I usually write Three Cups Deep on Monday morning, while I draw strength from the taste, smell, and heat of my morning coffee. I usually record the Fireside Chat podcast on Sunday night, with a live audience listening in via Ustream. However, I’m fighting a nasty head cold; I can guarantee you don’t want my voice piped into your ears right now! So, I’m writing this while sipping late-night tea, instead of early-morning coffee.
Today (Sunday) was my daughter’s sixth birthday; there’s a lifetime worth of blog posts about what that means to me. But six years ago, to the day, in Week 2 of the 2004 season, at halftime of a Lions victory, my daughter was born. Between that mojo, and the amazing vibe of the incredible Michigan State victory the night before, I held on to a crazy belief that victory was not only possible, but cosmically preordained. It would be so great, be so beautiful, make so much sense—of course it would have to happen. It would make no sense to not happen?
It’s the kind of crazy thinking a fan does—but when the Lions went up 17-7, I really began to believe. I got the hope, the tingle; the all-over buzz and swimmy insides. Even when the Eagles got the lead back right before halftime, I still figured it was within reach. But then it started slipping away; when the Eagles made it 35-17, I turned my attention to preparations for my daughter’s birthday party. The improbable, magical victory I’d felt in my bones had turned into the same old miserable story I’d seen played out over and over and over again for the last decade.
Then, for the second time in two games, this Lions team ripped up that God-forsaken script. The Eagles, thinking they’d had the game won, let up a little bit—and the Lions pounced, scoring twice in two minutes. With a successful onside kick, they started what might have been a third scoring drive, possibly the game-winning scoring drive. But, as you know, that drive never drove; a four-and-out set up the most aggravating ending since The Rules of Attraction.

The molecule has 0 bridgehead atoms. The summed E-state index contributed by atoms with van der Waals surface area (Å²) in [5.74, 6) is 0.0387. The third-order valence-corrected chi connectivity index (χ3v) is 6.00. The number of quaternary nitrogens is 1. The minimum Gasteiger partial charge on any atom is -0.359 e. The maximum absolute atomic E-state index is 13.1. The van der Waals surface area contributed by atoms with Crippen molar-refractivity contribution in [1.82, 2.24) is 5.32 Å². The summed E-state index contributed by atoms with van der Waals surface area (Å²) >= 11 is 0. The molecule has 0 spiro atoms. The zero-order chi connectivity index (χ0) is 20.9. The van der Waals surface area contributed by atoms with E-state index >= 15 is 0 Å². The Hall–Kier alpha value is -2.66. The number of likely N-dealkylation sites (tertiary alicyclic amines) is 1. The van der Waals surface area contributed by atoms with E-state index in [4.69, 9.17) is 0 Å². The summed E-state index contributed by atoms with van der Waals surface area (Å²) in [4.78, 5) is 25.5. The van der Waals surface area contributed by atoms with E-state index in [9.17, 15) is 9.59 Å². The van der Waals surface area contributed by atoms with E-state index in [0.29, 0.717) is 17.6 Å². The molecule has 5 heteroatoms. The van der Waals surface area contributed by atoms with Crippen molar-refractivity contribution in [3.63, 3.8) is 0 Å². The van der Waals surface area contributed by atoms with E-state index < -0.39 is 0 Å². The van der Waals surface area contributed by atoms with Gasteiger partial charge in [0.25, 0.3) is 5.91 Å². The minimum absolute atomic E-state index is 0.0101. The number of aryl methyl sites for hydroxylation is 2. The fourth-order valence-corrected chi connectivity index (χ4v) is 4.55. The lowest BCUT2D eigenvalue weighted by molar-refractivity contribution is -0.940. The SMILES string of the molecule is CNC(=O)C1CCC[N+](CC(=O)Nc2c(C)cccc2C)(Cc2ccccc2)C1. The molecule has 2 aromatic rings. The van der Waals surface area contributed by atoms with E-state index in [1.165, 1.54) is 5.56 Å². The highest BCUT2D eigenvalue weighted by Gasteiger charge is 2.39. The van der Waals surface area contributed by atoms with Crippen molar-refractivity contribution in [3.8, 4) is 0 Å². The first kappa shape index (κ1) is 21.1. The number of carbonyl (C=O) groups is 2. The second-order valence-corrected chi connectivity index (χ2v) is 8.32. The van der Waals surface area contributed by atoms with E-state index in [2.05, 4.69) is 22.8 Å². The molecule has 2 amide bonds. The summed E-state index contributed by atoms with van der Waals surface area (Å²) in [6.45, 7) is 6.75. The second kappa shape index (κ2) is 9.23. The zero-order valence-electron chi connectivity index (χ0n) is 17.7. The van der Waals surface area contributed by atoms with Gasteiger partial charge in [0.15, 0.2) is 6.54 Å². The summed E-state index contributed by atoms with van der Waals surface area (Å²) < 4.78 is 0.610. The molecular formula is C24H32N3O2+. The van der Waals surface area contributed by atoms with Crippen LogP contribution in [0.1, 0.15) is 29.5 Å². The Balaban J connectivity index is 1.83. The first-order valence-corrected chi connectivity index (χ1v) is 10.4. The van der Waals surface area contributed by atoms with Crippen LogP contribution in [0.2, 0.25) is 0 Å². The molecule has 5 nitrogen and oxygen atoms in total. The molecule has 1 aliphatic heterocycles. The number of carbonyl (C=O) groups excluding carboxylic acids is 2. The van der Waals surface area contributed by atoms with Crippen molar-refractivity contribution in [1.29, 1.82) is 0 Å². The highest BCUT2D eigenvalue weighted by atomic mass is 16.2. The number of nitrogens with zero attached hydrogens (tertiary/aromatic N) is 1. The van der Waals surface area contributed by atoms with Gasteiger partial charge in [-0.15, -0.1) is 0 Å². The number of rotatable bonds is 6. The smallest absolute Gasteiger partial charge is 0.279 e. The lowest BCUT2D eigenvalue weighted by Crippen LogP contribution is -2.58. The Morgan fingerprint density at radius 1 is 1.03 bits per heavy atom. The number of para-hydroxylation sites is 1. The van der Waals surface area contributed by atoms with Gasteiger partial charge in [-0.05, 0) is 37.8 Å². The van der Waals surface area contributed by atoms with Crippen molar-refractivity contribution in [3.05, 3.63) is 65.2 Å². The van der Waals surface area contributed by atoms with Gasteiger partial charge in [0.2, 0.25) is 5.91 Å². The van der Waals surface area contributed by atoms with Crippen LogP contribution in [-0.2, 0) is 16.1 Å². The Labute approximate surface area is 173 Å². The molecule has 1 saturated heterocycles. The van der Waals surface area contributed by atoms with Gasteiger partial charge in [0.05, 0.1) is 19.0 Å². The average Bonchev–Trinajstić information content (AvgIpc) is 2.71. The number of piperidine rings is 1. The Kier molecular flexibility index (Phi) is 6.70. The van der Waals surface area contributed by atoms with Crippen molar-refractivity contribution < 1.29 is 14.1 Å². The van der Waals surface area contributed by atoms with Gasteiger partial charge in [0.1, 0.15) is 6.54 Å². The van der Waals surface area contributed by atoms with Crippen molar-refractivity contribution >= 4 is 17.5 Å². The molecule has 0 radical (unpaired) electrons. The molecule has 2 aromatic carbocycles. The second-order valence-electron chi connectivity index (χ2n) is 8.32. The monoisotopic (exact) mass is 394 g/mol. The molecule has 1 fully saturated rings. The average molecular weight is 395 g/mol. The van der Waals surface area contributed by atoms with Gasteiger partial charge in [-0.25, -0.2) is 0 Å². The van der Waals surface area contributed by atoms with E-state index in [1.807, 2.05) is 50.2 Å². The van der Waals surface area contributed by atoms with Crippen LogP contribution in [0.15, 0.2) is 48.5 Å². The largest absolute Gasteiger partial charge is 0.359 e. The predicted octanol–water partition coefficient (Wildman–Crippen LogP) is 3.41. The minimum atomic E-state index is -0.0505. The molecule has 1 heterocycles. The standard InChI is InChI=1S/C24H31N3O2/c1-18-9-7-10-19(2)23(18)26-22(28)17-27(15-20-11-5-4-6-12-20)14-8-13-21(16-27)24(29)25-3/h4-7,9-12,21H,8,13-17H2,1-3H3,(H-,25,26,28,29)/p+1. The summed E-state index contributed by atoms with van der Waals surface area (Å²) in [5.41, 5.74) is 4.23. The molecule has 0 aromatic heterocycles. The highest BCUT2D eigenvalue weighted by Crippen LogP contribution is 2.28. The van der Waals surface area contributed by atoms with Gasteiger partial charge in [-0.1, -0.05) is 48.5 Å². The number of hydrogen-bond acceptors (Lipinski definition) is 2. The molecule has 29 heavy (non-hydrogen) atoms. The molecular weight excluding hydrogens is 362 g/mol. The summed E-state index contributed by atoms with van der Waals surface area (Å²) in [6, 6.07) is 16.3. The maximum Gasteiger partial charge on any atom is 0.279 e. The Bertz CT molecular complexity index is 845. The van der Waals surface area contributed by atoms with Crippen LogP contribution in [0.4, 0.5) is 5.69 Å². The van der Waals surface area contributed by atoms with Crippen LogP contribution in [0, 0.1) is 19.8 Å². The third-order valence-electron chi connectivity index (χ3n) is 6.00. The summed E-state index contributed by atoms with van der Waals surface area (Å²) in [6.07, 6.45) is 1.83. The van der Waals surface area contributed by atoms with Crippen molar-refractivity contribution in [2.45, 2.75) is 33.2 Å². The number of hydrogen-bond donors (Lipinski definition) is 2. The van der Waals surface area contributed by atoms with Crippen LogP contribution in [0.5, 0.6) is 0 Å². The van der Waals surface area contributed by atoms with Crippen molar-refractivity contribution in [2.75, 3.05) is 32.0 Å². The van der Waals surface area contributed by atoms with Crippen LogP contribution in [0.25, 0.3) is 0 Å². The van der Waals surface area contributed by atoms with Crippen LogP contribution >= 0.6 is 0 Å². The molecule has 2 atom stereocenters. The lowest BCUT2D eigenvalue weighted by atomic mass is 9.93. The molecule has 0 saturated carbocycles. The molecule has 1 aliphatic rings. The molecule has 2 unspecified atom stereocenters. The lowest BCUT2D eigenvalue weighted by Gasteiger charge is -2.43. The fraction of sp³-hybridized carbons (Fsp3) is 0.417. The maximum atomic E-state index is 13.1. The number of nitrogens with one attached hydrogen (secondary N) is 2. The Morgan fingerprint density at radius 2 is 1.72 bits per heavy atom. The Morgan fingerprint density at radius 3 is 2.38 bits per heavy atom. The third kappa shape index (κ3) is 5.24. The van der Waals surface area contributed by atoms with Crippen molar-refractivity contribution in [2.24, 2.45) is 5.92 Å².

I was an confounding mix of pleased and pissed, surprised and not at all, satisfied and aching for just a little more. In a game that everyone marked an “L” the moment the schedule was released, coming away with a three-point loss feels like an achievement. And yet, losing the home opener when the Lions had a 17-7 lead in the second quarter feels like a disaster. As Killer wrote on Mlive.com, that’s exactly how Kyle Vanden Bosch feels:
"We could've put them away early. When we get in the lead and have the momentum, we've got to finish. We have to keep our foot on the throttle. And then, in the end, we have to find a way to win it."
While I was simmering in this sweet and sour sauce, my wife put it into perspective for me. She said, “You can tell it’s working. This isn’t the same team that lost sixteen games; it’s not even the same team that lost fourteen games. You can see it: this team is different.” Of course, she’s right. It’s hard to be satisfied with another moral victory when a real one was so achingly close for the second week in a row. But with all the obstacles facing the Lions—no Matthew Stafford, no DeAndre Levy, a hampered Louis Delmas—they’re still clearly a competitive team, a real team. The Lions are a team that can’t be written off by any opponent at any time, and that is satisfying indeed.